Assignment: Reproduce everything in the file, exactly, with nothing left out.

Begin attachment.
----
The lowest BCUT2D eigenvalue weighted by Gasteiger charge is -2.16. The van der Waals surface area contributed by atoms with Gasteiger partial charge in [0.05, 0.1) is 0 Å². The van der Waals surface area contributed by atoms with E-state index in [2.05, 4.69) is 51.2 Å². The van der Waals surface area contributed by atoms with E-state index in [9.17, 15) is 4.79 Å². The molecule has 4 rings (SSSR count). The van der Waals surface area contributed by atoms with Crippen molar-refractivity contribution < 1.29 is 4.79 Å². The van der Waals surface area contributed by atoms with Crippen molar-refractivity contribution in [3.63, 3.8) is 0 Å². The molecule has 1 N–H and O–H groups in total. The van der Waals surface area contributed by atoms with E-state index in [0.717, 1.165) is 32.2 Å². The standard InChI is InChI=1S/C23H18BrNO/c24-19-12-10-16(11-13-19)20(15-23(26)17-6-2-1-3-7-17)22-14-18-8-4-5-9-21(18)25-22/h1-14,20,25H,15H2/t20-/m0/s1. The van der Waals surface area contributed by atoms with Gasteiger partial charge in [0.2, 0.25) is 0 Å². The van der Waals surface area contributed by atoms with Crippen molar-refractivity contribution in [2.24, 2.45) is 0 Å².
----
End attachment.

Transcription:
The lowest BCUT2D eigenvalue weighted by Gasteiger charge is -2.16. The van der Waals surface area contributed by atoms with Gasteiger partial charge in [0.05, 0.1) is 0 Å². The van der Waals surface area contributed by atoms with E-state index in [2.05, 4.69) is 51.2 Å². The van der Waals surface area contributed by atoms with E-state index in [9.17, 15) is 4.79 Å². The molecule has 4 rings (SSSR count). The van der Waals surface area contributed by atoms with Crippen molar-refractivity contribution < 1.29 is 4.79 Å². The van der Waals surface area contributed by atoms with Crippen molar-refractivity contribution in [3.63, 3.8) is 0 Å². The molecule has 1 N–H and O–H groups in total. The van der Waals surface area contributed by atoms with E-state index in [0.717, 1.165) is 32.2 Å². The standard InChI is InChI=1S/C23H18BrNO/c24-19-12-10-16(11-13-19)20(15-23(26)17-6-2-1-3-7-17)22-14-18-8-4-5-9-21(18)25-22/h1-14,20,25H,15H2/t20-/m0/s1. The van der Waals surface area contributed by atoms with Gasteiger partial charge in [0.2, 0.25) is 0 Å². The van der Waals surface area contributed by atoms with Crippen molar-refractivity contribution in [2.24, 2.45) is 0 Å².